Working for Families Tax Credits
IMPORTANT: This post is specific to New Zealand. If you are not a New Zealand business/taxpayer then it is probably not applicable to you.
If you have a family then you may be entitled to Working For Families Tax Credits (WFF). WFF is effectively a tax rebate scheme. Many countries give you deductions or a tax-free threshold for having kids which you claim on your annual tax return. Because NZ has a fairly flat tax system we don’t do this, but we make up for it through WFF Tax Credits which effectively gives families a refund of income tax paid. In some cases, you can actually get back more than you paid in tax. The income thresholds are in fact pretty high – and many people could be entitled to WFF but haven’t applied.
The IRD Website has a good section on Working For Families including a tool for estimating your entitlement, and application forms. The formula is quite complicated as it depends on a number of actors including the number of eligible children, your income (known as “Family Scheme Income”), and the number of hours you and your partner work. Here are the maximum income points (the lower your income the more you receive – this chart only tells you when you cease to be eligible, for the 2011/12 tax year):
- 1 child – max income = $74,000
- 2 children – max income = $90,500
- 3 children – max income = $107,000
- 4+ children – max income = $120,500 (or higher, depending on various factors)
The rules for calculating income for WFF have changed in recent years. Again, it’s quite complicated. The following is a brief list of some of the income types that are included in the WFF eligibility calculation:
- wages, salaries, commission, tips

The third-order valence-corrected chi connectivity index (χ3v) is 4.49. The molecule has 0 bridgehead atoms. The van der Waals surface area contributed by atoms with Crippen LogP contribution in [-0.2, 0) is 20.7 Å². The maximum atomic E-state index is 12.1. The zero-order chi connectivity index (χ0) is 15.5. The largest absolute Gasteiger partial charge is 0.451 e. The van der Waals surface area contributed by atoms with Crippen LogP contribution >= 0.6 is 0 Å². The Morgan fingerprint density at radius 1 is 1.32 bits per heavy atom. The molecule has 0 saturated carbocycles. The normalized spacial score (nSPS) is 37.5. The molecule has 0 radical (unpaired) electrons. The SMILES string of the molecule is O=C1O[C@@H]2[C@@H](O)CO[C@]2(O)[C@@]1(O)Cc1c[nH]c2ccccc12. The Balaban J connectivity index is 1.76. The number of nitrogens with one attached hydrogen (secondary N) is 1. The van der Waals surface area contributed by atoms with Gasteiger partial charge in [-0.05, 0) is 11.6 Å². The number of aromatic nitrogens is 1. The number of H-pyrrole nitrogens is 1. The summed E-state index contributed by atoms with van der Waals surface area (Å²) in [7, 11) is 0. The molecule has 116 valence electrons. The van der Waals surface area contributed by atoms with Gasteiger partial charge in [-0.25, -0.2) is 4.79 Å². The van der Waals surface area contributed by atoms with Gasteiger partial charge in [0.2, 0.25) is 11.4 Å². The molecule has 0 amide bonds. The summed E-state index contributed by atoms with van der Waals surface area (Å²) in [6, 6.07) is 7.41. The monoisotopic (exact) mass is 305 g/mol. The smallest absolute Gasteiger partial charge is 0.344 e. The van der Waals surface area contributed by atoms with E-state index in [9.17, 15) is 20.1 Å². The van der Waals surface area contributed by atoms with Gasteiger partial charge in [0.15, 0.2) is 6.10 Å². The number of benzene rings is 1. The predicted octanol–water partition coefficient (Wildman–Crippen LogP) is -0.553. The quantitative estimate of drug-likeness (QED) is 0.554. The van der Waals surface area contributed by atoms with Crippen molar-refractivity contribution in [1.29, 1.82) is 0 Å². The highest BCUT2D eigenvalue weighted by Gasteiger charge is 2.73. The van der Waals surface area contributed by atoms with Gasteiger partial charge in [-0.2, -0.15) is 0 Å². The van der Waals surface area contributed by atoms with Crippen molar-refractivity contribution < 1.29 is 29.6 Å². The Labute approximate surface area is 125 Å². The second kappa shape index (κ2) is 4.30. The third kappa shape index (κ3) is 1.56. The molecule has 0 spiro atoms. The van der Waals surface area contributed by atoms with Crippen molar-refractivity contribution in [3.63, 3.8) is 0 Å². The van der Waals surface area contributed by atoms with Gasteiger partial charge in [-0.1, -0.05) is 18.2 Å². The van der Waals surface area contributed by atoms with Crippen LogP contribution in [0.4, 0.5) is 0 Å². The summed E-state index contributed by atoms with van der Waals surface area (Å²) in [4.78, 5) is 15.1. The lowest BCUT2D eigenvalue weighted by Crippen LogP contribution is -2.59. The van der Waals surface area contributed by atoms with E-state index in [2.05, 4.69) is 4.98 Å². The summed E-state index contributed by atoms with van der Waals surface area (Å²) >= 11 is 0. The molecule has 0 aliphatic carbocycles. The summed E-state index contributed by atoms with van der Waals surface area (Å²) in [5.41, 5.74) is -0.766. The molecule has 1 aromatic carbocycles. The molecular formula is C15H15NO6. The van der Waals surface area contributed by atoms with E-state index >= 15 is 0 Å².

- investment income, including income from a Portfolio Investment Entity (PIE) that is not reported on your tax return
- self-employed income
- business income retained in a company that you control (even if you have not distributed it)
- income earned by a Trust that you are a party to or distributions received from a Trust, even if not taxable (this is where it can get complicated)
- fringe benefits provided by your employer
- gifts or other payments received to support your family, even if not taxable, if these are more than $5,000 per yer
As you can see, it’s complicated – especially for business owners. WFF is always paid in advance – the money you receive each week is considered an advance against your annual entitlement. Business owners are required to estimate their ANNUAL income, and IRD will pay weekly. But if you under-estimate your income you may be overpaid, and not only will you end up owing back the overpaid WFF money, but you will end up with punitive interest charges as well. Therefore we recommend that you OVERSTATE your income when working out your WFF entitlement to ensure that you don’t over-claim. If your income rises during the year you should contact the IRD and re-asses your entitlement to avoid over-receipt of WFF.